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Private firms behind campaign against EVMs: Chawla

The Election Commission has dismissed claims that the electronic voting machines could be tampered with. File photo

The Election Commission has dismissed claims that the electronic voting machines could be tampered with. File photo  

Dismissing claims that the electronic voting machines could be tampered with, Chief Election Commissioner Navin Chawla on Saturday said that private manufacturers, who failed to sell their machines for use in polls, were behind the propaganda that EVMs were vulnerable.

“I would not like to name the private manufacturers. But one of them is behind the latest move,” Mr. Chawla said in reply to a question about a recent research by a professor of University of Michigan and his students on an EVM look-alike which could be wirelessly hacked for manipulating results.

Mr. Chawla said the machines used in the study were not originals.

“Look-alike machines have chips different from ours which are developed by two well-known Navaratna public sector companies. We have no doubt that our EVMs are cent per cent tamper-proof and foolproof,” he said.

He said the Election Commission had 1.3 million EVMs manufactured by two Navaratna companies.

“I have gone through all aspects and vouch that each one of them are cent per cent tamper-proof and are not vulnerable at all,” he said.

When the Election Commission invited experts to hack EVMs used in elections in the presence of the commission members, they failed to accept the challenge, the CEC said.

Asked why such machines were withdrawn in some countries, Mr. Chawla said they used privately manufactured machines off the shelves which could be hacked easily.

“Unlike them we keep the public sector manufactured EVMs under double lock and completely secure. There is accountability at every level,” Mr. Chawla said.

He said that several companies had approached the Election Commission asking it to lend the EVMs for research, but this was not agreed to. “How can we lend our machines to private parties?”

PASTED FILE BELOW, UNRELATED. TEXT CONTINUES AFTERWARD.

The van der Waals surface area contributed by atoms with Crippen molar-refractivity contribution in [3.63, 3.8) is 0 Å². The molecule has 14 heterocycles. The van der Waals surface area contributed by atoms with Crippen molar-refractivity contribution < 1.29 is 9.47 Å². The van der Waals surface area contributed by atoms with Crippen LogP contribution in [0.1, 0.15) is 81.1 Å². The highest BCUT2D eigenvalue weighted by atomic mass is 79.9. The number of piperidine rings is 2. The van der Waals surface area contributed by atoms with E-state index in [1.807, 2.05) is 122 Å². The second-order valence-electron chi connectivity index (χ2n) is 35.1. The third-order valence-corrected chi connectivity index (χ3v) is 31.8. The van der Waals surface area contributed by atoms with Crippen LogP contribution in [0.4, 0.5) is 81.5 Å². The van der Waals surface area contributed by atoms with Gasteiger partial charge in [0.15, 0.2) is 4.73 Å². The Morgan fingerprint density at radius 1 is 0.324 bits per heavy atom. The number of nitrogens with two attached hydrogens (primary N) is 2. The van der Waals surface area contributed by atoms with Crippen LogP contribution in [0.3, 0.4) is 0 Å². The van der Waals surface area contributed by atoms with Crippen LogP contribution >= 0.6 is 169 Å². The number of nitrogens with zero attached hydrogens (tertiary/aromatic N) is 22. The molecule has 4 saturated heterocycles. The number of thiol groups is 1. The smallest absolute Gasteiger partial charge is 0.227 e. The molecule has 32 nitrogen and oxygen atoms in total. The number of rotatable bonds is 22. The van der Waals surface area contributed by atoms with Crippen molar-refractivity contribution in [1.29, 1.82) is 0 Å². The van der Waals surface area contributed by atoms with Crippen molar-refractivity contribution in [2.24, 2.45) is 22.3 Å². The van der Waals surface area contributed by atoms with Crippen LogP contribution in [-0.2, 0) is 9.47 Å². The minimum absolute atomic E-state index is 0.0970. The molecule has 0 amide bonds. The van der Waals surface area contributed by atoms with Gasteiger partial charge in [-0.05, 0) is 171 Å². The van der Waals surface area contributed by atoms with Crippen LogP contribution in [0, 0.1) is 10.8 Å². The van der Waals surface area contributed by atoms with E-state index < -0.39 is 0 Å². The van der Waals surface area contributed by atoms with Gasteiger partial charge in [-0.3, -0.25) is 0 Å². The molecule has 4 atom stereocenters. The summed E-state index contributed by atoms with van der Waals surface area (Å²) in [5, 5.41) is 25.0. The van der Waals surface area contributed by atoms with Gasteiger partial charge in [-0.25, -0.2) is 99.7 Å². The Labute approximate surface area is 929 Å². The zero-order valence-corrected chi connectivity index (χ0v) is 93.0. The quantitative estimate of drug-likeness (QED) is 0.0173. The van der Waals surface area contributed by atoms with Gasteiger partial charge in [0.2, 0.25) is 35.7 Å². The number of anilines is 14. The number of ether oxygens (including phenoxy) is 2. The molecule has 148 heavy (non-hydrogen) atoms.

Mr. Chawla said that in 2001, different High Courts had rejected petitions against EVMs used by the Election Commission.

One of the High Courts had even ordered the petitioner to pay Rs. 5000 as cost while another rejected a petition when it learnt that what was being referred to was a look-alike model and not EVMs manufactured by BHEL or ECIL for use in polling booths, Mr. Chawla said.

The EVMs were dispatched to different places at random so the question of manipulating them in favour of a particular party or candidate did not arise, Mr. Chawla said.

He said there was also a foolproof system backed by government officials in place.

Returning officers come to know who would accompany EVMs and where they were destined for just prior to the polling day. “Is it possible to manipulate machines in these circumstances?” he asked.

He said that in the U.S. there were different systems, including touch-screen machines and there was no uniformity.

“It is a great achievement on our part to conduct elections maintaining uniformity with a vast electorate of 716 million voters, which is more than the entire population of Europe.”

He also said that over 80 per cent of the electorate have been provided with Electoral Photo Identity Cards (EPIC) and the commission expected cent per cent coverage by next year.

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Printable version | Apr 6, 2020 7:43:37 AM | https://www.thehindu.com/news/national/Private-firms-behind-campaign-against-EVMs-Chawla/article16241200.ece

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